Table 3: Median unit price of non-landed private home new sales and resales (ex. EC) by quarter

Non-landed New Sale Median Price $PSFNon-landed Resale Median Price $PSFPrice gap (%)
Q1 2023$2,584$1,54767%
Q2 2023$2,535$1,57561%
Q3 2023$2,418$1,56654%
Q4 2023$2,442$1,62550%

Source: PropNex Research, URA Realis

As at the end of Q4 2023, the supply of unsold uncompleted new private homes stood at 16,929 units (ex. EC), up slightly from 16,747 units (ex. EC) in the previous quarter, as per URA data. In our view, this supply is still relatively manageable and can be absorbed by the market in under two years, based on the 10-year annual average sales (2014-2023) of 8,850 units; or in about two and half years if we take a more conservative annual sales figure of 6,500 units. Therefore, the stock is still manageable and we are not expecting developers to slash prices; they will continue to price units sensitively depending on the demand outlook, as well as the project’s location and attributes.

Table 4: Non-landed new private home sales and non-landed resales (Ex. EC) by nationality by residential status by Quarter

Nationality by Residential Status2022Q12022Q22022Q32022Q42023Q12023Q22023Q32023Q4
Company0.1%0.2%0.1%0.2%0.7%0.1%0.1%0.1%
Foreigner (NPR)3.1%4.9%4.7%7.2%7.2%4.2%1.8%1.7%
Singapore Permanent Residents (PR)18.0%17.1%15.9%20.8%19.9%16.1%16.6%16.2%
Singaporean78.7%77.9%79.2%71.8%72.2%79.5%81.5%82.0%

Source: PropNex Research, URA Realis

In Q4 2023, foreign buyers (non-PR) accounted for 1.7% of the total non-landed new sale and resale private home transactions, according to caveats lodged (see Table 4). This represents a slight dip from the 1.8% in Q3 2023, and is substantially lower than the 7.2% and 4.2% proportion in Q1 2023 and Q2 2023 respectively. The proportion of Singaporean buyers, meanwhile, rose further to 82% in Q4 2023 from 81.5% in the previous quarter.

Overall, we are seeing the housing market gaining more stability following decisive moves by the government to roll out three rounds of new cooling measures from December 2021, as well as efforts to increase the future supply of homes. We remain cautiously optimistic about the private residential property outlook in 2024, in view of a more stable market, coupled with the projected improvement in Singapore’s economy and a potential for interest rates to moderate later in the year.”

Q4 2023 HDB Resale Price Index  

The data released by the Housing and Development Board (HDB) showed that resale flat prices rose by 1.1% QOQ in Q4 2023, easing slightly from the 1.3% QOQ increase in the previous quarter (see Table 5). This marks the 15th straight QOQ growth in the HDB Resale Price Index. Cumulatively, HDB resale prices rose by 4.9% in 2023 – slowing from the 10.4% growth in 2022.

There were 6,547 HDB resale flat transactions in Q4 2023 – dipping by 2.2% QOQ from 6,695 HDB flats resold in Q3 2023. For the whole of 2023, 26,735 HDB flats were resold, down slightly by 4.2% from the 27,896 units transacted in 2022.

Table 5: HDB Resale Price Index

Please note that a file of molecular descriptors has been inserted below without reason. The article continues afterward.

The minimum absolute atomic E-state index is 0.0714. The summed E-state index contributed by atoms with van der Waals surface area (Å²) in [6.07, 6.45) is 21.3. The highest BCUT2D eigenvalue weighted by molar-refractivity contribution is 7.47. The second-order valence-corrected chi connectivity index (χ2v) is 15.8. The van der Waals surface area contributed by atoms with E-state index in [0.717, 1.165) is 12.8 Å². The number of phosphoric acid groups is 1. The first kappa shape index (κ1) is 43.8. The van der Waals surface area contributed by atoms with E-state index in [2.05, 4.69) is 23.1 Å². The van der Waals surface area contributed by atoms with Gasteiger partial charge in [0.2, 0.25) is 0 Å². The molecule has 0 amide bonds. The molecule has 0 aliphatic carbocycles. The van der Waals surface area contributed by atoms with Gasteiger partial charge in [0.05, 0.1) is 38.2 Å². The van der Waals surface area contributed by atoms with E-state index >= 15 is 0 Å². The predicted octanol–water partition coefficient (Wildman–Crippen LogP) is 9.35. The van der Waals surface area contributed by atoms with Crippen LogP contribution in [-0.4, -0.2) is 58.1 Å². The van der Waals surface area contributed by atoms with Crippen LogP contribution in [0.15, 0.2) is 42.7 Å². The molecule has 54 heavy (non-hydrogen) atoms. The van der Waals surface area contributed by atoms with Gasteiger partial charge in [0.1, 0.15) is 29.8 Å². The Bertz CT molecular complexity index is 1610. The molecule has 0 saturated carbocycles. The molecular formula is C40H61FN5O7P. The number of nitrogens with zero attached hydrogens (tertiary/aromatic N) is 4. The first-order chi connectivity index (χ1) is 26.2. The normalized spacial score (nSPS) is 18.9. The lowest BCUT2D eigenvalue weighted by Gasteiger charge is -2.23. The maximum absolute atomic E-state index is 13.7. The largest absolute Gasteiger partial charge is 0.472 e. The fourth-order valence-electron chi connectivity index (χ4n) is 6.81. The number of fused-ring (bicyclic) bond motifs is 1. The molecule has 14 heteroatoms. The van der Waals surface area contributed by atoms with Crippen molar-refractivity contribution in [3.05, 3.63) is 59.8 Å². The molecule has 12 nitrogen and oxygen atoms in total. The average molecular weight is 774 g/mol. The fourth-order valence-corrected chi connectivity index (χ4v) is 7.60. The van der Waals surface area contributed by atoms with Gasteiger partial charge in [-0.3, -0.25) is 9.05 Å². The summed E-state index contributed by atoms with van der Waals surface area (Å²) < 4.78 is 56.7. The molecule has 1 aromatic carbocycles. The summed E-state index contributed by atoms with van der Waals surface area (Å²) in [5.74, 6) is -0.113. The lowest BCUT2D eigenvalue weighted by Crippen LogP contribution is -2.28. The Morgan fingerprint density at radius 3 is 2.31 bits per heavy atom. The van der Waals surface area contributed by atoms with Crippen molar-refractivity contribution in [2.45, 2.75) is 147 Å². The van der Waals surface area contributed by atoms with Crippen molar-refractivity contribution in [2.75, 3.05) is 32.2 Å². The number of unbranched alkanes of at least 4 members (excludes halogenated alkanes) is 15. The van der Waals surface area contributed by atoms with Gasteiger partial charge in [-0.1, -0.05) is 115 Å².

QuarterQOQ % changeYOY % change
Q1 20213.0%8.1%
Q2 20213.0%11.0%
Q3 20212.9%12.5%
Q4 20213.4%12.7%
Q1 2022 2.4%12.2%
Q2 20222.8%12.0%
Q3 20222.6%11.6%
Q4 2022 2.3%10.4%
Q1 20231.0%8.8%
Q2 20231.5%7.5%
Q3 20231.3%6.2%
Q4 20231.1%4.9%

Source: PropNex Research, HDB

Please attribute the comments below to Wong Siew Ying, Head of Research and Content, PropNex Realty.

“The price growth in 2023 marks the fifth straight year of price increase in the HDB resale flat segment, since the HDB resale price index (HRPI) rose by 0.1% in 2019. In the following three years, HDB resale prices climbed by 5%, 12.7%, and 10.4% in 2020, 2021, and 2022, respectively. That would make the 4.9% price growth in 2023 the smallest in four years. We think HDB resale flat prices could likely maintain at around this pace of growth in 2024, with our forecast set for a 4% to 5% price increase, in view of price resistance among buyers and the multi-year price growth, which has pushed the HRPI to a new high in Q4 2023.

Despite the dip in resale volume from Q3 to Q4 2023, HDB resale prices remained steady. Based on transaction data, the average resale price across various flat types saw marginal increase from Q3 to Q4, rising by between 0.1% QOQ and 0.7% QOQ (see Table 6).

Table 6: HDB average resale price by flat type

 Average transacted HDB resale prices
1 ROOM2 ROOM3 ROOM4 ROOM5 ROOMEXECUTIVE
2022Q4$234,444$306,964$399,920$563,146$669,537$795,430
2023Q1$237,000$315,216$408,922$571,995$672,674$813,736
2023Q2$245,500$321,255$410,084$579,740$685,707$827,549
2023Q3 $324,315$413,189$590,242$689,830$837,138
2023Q4$243,333$324,748$415,488$594,296$693,881$839,293
 QOQ % change in average HDB resale prices
1 ROOM2 ROOM3 ROOM4 ROOM5 ROOMEXECUTIVE
2023Q11.1%2.7%2.3%1.6%0.5%2.3%
2023Q23.6%1.9%0.3%1.4%1.9%1.7%
2023Q31.0%0.8%1.8%0.6%1.2%
2023Q40.1%0.6%0.7%0.6%0.3%

Source: PropNex Research, data.gov.sg (data retrieved on 26 Jan 2024)

We note that while the overall HDB resale market is moderating, the number of million-dollar resale flats sold has been on the up. In Q4 2023, we saw a new quarterly record of 134 resale flats sold for at least $1 million. This takes the number of such flats sold to 470 units in the whole 2023 – exceeding 2022’s record of 369 units. The 470 units of million-dollar resale flats accounted for about 1.8% of the total transactions.

Demand for such million-dollar resale flats has remained firm. In January 2024 (as at 26 Jan), there were 61 flats resold for at least $1 million, with a DBSS 5-room flat in Toa Payoh becoming the most expensive resale flat sold, when it changed hands for nearly $1.57 million – smashing the record set by a Moh Guan Terrace adjoined flat which fetched $1.5 million in June 2023. The 61 units of million-dollar resale flats sold is also new monthly record, higher than the 54 units resold in August 2023. This pick-up in numbers in January could be due to former private home owners returning to purchase resale flats after seeing out the 15-month wait-out period, which was implemented in September 2022. We expect the number of million-dollar HDB resale transactions to once again be elevated in 2024, as buyers perceive good value in such flats, in view of their superior attributes and compelling locations. That said, such flats are still outliers and will account for a small fraction of the overall transactions.

Notwithstanding the uptrend in million-dollar resale flats, we think a combination of cooling measures (in Sep 2022) and the bumping up of build-to-order (BTO) flat supply has helped to calm the overall HDB resale market. We expect the HDB resale volume to remain stable in 2024 – at around the 26,000 to 27,000-unit level – as this segment will continue to cater to the masses. Meanwhile, market uncertainties and increasing price resistance among buyers should keep the resale price movement measured.”